We therefore reject plaintiffs' claim that Regulation 12601(b)(2)(A) adds a fourth, non-statutory, exemption to The Act which is not found in section 25249.10.   We also conclude that the regulation is within the scope of the statutory authority.

(iii) The Administrative Regulation Is Reasonably Necessary to Effectuate the Purpose of Section 25249.6

The second question is whether the regulation is reasonably necessary to effectuate the purpose of the statute.   The purpose of The Act was stated in findings by the people of California.   Those findings stated that hazardous chemicals posed a serious potential threat to the health and well-being of the people of California, and declared their right “[t]o protect themselves ․ against chemicals” and “[to] be informed about exposures to chemicals that cause cancer, birth defects, or other reproductive harm.”  (Prop. 65, as approved by voters, Gen. Elec. (Nov. 4, 1986) § 1 reprinted in Historical and Statutory Notes, 40C West's Ann. Health & Saf.Code (1999 ed.) foll. § 25249.5, p. 279.)   By requiring clear and reasonable warning to individuals before their exposure to listed chemicals, section 25249.6 effectuates the right to be informed about such chemical exposure.   As stated, the question is whether Regulation 12601(b)(2)(A) effectuates the purpose of section 25249.6.

 This court accords great weight and respect to a valid administrative construction of a controlling statute.  (Tidewater Marine Western, Inc. v. Bradshaw (1996) 14 Cal.4th 557, 568, 59 Cal.Rptr.2d 186, 927 P.2d 296.)   “ ‘[T]he agency's construction need not be the only reasonable one in order to gain judicial approval.’ ”  (Department of Health Services v. Superior Court (1991) 232 Cal.App.3d 776, 782, 283 Cal.Rptr. 546.)   Regulation 12601(b)(2)(A) explains the phrase “clear and reasonable warning” by giving  a specific definition of its meaning.   This definition allows consumers to understand the warning and enables providers of consumer products to comply with section 25249.6.   Thus Regulation 12601(b)(2)(A) has a reasonable or rational basis and we conclude that it is reasonably necessary to effectuate the purpose of The Act. (See Yamaha Corp. of America v. State Bd. of Equalization, supra, 19 Cal.4th at p. 11, 78 Cal.Rptr.2d 1, 960 P.2d 1031.)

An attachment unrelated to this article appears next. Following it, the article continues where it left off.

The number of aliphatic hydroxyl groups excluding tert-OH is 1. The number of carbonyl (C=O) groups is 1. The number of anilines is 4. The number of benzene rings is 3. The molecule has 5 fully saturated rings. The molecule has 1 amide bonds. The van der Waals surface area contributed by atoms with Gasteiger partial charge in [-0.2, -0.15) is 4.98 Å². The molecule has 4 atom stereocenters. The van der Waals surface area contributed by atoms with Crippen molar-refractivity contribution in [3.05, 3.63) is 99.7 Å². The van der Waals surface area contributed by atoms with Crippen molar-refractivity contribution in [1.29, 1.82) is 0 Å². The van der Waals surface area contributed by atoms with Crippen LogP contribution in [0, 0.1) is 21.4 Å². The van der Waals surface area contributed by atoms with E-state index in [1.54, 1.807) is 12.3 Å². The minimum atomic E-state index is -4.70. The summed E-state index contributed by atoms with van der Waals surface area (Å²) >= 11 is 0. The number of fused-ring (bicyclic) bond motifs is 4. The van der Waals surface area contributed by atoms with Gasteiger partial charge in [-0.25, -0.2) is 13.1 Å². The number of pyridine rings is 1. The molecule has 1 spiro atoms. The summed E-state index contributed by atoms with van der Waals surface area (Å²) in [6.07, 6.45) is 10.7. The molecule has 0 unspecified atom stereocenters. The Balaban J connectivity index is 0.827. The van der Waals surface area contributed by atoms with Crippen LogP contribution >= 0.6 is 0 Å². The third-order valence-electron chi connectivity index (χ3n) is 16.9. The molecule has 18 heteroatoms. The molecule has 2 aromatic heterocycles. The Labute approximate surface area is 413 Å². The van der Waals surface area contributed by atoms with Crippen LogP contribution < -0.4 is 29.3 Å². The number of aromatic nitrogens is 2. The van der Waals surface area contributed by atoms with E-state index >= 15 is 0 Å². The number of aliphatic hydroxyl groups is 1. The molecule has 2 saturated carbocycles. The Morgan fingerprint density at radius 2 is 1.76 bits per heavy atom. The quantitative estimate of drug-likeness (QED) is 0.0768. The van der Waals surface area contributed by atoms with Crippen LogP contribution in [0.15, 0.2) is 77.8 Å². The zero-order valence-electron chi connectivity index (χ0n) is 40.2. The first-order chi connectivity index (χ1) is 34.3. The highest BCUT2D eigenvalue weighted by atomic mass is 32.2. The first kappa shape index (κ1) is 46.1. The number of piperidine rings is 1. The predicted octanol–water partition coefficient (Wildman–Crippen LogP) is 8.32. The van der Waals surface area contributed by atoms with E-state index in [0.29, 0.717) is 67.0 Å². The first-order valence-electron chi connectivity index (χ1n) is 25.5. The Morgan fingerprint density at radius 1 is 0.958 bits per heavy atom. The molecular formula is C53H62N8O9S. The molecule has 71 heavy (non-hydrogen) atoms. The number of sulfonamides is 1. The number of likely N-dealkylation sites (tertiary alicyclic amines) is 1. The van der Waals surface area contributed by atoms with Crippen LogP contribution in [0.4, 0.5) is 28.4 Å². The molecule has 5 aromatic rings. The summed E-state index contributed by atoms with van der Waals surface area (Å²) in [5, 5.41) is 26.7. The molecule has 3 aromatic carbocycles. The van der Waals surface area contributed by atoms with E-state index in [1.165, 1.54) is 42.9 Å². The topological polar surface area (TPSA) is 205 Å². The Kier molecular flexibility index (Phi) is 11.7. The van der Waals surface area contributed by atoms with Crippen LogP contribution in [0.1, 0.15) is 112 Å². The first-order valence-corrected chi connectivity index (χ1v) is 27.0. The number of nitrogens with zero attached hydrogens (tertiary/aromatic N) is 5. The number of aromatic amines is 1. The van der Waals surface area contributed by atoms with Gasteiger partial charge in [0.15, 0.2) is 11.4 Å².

We find Regulation 12601(b)(2)(A) to be a valid exercise of the lead agency's statutory authority to implement that part of The Act requiring “clear and reasonable warning.”   We conclude that in light of Regulation 12601(b)(2)(A), the complaint does not allege that defendants failed to provide the “clear and reasonable warning” required by section 25249.6.   Therefore the trial court correctly sustained the demurrer to the Proposition 65 cause of action, and we affirm the dismissal of that cause of action on this ground.

2. Plaintiffs' 60-Day Notice Did Not Meet the Requirements of Section 25249.7, Subdivision (d)(1)

Defendants contend that by failing to include certificates of merit, plaintiffs' pre-suit notices of violation did not meet the requirements in section 25249.7, subdivision (d)(1), providing an additional reason for dismissing the Proposition 65 cause of action.   We agree.

a. Statutory Requirements for a Private Action to Enforce The Act

 Section 25249.7 identifies who may bring an action to enforce The Act. Authorizing a public action by prosecutors, subdivision (c), states:  “Actions pursuant to this section may be brought by the Attorney General in the name of the people of the State of California, by any district attorney, by any city attorney of a city having a population in excess of 750,000, or, with the consent of the district attorney, by a city prosecutor in any city or city and county having a full-time city prosecutor, or as provided in subdivision (d).”